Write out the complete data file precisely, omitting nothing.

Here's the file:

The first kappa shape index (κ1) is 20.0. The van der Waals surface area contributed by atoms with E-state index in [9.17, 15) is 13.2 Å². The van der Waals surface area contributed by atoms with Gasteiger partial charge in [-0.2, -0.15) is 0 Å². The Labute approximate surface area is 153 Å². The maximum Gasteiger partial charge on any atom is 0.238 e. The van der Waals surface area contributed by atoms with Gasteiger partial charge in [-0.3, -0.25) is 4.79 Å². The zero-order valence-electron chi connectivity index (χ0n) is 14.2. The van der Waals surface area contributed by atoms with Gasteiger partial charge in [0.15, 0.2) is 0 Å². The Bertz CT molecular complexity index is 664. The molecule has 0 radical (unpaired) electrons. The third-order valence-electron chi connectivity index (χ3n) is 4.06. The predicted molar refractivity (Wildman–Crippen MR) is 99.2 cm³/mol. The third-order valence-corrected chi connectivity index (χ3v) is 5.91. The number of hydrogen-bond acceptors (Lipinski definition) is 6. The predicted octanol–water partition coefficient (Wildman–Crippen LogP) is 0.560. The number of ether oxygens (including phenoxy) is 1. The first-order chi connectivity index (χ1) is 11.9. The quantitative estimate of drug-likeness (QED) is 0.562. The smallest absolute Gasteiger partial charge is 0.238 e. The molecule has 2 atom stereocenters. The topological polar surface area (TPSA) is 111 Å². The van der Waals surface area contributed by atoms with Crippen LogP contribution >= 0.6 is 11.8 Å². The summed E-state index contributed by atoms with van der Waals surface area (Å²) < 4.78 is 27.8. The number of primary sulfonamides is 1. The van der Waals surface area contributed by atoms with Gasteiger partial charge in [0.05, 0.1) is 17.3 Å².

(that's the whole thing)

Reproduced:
The first kappa shape index (κ1) is 20.0. The van der Waals surface area contributed by atoms with E-state index in [9.17, 15) is 13.2 Å². The van der Waals surface area contributed by atoms with Gasteiger partial charge in [-0.2, -0.15) is 0 Å². The Labute approximate surface area is 153 Å². The maximum Gasteiger partial charge on any atom is 0.238 e. The van der Waals surface area contributed by atoms with Gasteiger partial charge in [-0.3, -0.25) is 4.79 Å². The zero-order valence-electron chi connectivity index (χ0n) is 14.2. The van der Waals surface area contributed by atoms with Gasteiger partial charge in [0.15, 0.2) is 0 Å². The Bertz CT molecular complexity index is 664. The molecule has 0 radical (unpaired) electrons. The third-order valence-electron chi connectivity index (χ3n) is 4.06. The predicted molar refractivity (Wildman–Crippen MR) is 99.2 cm³/mol. The third-order valence-corrected chi connectivity index (χ3v) is 5.91. The number of hydrogen-bond acceptors (Lipinski definition) is 6. The predicted octanol–water partition coefficient (Wildman–Crippen LogP) is 0.560. The number of ether oxygens (including phenoxy) is 1. The first-order chi connectivity index (χ1) is 11.9. The quantitative estimate of drug-likeness (QED) is 0.562. The smallest absolute Gasteiger partial charge is 0.238 e. The molecule has 2 atom stereocenters. The topological polar surface area (TPSA) is 111 Å². The van der Waals surface area contributed by atoms with Crippen LogP contribution >= 0.6 is 11.8 Å². The summed E-state index contributed by atoms with van der Waals surface area (Å²) < 4.78 is 27.8. The number of primary sulfonamides is 1. The van der Waals surface area contributed by atoms with Gasteiger partial charge in [0.05, 0.1) is 17.3 Å².